The Man Who Sold His Skin explores the ugly treatment of humans for the sake of art and power, and a man who risks trading his soul alongside his skin.
Written and directed by Tunisian filmmaker Kaouther Ben Hania, The Man Who Sold His Skin centers around Sam Ali (Yahya Mahayni) a Syrian refugee forced to leave his country and his fiancé Abeer (Dea Liane). In order to get the money and legal status needed to travel back to her, Sam accepts a deal with an artist in Lebanon to have the skin on his back tattooed with an art piece, essentially becoming a museum exhibition himself. Not only does this force him to deal with the dehumanization that comes with such an arrangement, but things get even more complicated when he learns that Abeer has already been forced to marry another man.
The Man Who Sold His Skin had its World premiere at the 77th Venice International Film Festival in 2020 and its UK premiere at the Edinburgh Film Festival last night. It’s already been nominated for several awards, including the Oscar for Best International Feature Film earlier this year. Having now seen the film myself, it is certainly worthy of those accolades. This is an excellently crafted film that effectively touches upon issues of systemic oppression and the exploitation of people for selfish or political gain.
One of the first things you’ll likely notice when watching The Man Who Sold His Skin is Christopher Aoun’s cinematography, and how frequently it makes use of reflections and duplicate images of characters, most often Sam. This is visually very striking and eerie, and Aoun finds creative ways to keep implementing such techniques without making them stale.These include tricking you into thinking a reflection is the actual person, simultaneously showing the monitor of a filming camera alongside what it’s filming, and angling a shot to make only one character’s reflection visible when they’re speaking with another character. These choices also enhance the theme of characters being seen as merely images of themselves, or they can symbolize the ever-increasing blur of where the real human being is.
The powers that be don’t treat Sam and Abeer with respect as free people, just skins and visages on a canvas to do with as their agendas or desires dictate. This dehumanization builds as the film goes along, creating and spreading rifts between loved ones and reducing these people down to what the landscapes and systems want them to be. You can correlate the objectification here to any number of other situations in any environment, whether they be political, social, economic, or artistic.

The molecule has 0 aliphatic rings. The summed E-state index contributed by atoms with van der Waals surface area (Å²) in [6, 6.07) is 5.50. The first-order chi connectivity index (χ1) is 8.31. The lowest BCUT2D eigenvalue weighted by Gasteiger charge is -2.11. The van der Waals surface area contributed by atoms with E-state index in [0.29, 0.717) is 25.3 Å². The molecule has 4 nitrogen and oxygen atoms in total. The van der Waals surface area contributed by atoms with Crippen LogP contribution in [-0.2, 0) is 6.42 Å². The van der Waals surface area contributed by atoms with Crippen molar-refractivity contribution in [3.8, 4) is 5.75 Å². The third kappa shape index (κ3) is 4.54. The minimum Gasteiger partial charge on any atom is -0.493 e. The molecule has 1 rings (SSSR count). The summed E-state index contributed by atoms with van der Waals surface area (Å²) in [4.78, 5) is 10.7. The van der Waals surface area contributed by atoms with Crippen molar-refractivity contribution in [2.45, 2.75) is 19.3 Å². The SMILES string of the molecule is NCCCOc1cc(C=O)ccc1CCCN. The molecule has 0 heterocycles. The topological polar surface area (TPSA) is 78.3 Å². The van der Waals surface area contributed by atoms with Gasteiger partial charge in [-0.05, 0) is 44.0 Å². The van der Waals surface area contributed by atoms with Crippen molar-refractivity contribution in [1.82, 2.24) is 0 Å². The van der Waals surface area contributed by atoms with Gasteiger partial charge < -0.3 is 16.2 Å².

People use each other all the time, stripping away the identities of individuals. As The Man Who Sold His Skin illustrates, even if there are arrangements in place that seem to benefit all parties, the further such arrangements play out, the more you realize that they ultimately just further enforce the power structures already in place. When Sam decides to sell his skin and endure the artist’s demands, he may think he’s getting closer to getting what he wants, but he’s really sold himself to the whims of those who put him in his position in the first place.
However, what we actually see in Sam’s case specifically doesn’t seem quite as disheartening as you may think. Going into The Man Who Sold His Skin, I was imagining the objectification of his body to go much further than what ends up happening, something that would have shocked and appalled everyone watching. I’m not at all saying that I know how far the psychological damage of even just this can go – especially considering the story was based on real events – but I think the movie could have done a slightly better job at showing just what would have made this situation so demoralizing to someone, or at least given us a better look into the crooked art world we see.
Thankfully, the overall effect of what Sam goes through is still gotten across by other means, namely the performances. Yahya Mahayni is perfect in conveying just how bitter and sick his character feels over everything, with Dea Liane playing off that with a greater tinge of sadness over how she’s being controlled. Having a romantic relationship be such a core part of this story could have backfired by reducing the impact of the bigger issues at play, but it works really well here because it was the central driving force of Sam’s initial decision to sell his skin, and the degree to which they love each other is believable. Their relationship is the heart of the movie, and it’s difficult to watch it be strained and nearly torn apart like this.
The Man Who Sold His Skin is an assured production that you should definitely keep your eye on, if the recognition it has received thus far hasn’t gotten your attention already. While having less bite than I would have hoped, it still successfully gets across everything it wants to say and makes excellent use of the filmmaking talents behind it. Check it out when you can, and see what makes this story more than skin-deep.
The Man Who Sold His Skin is now available to watch on digital and on demand.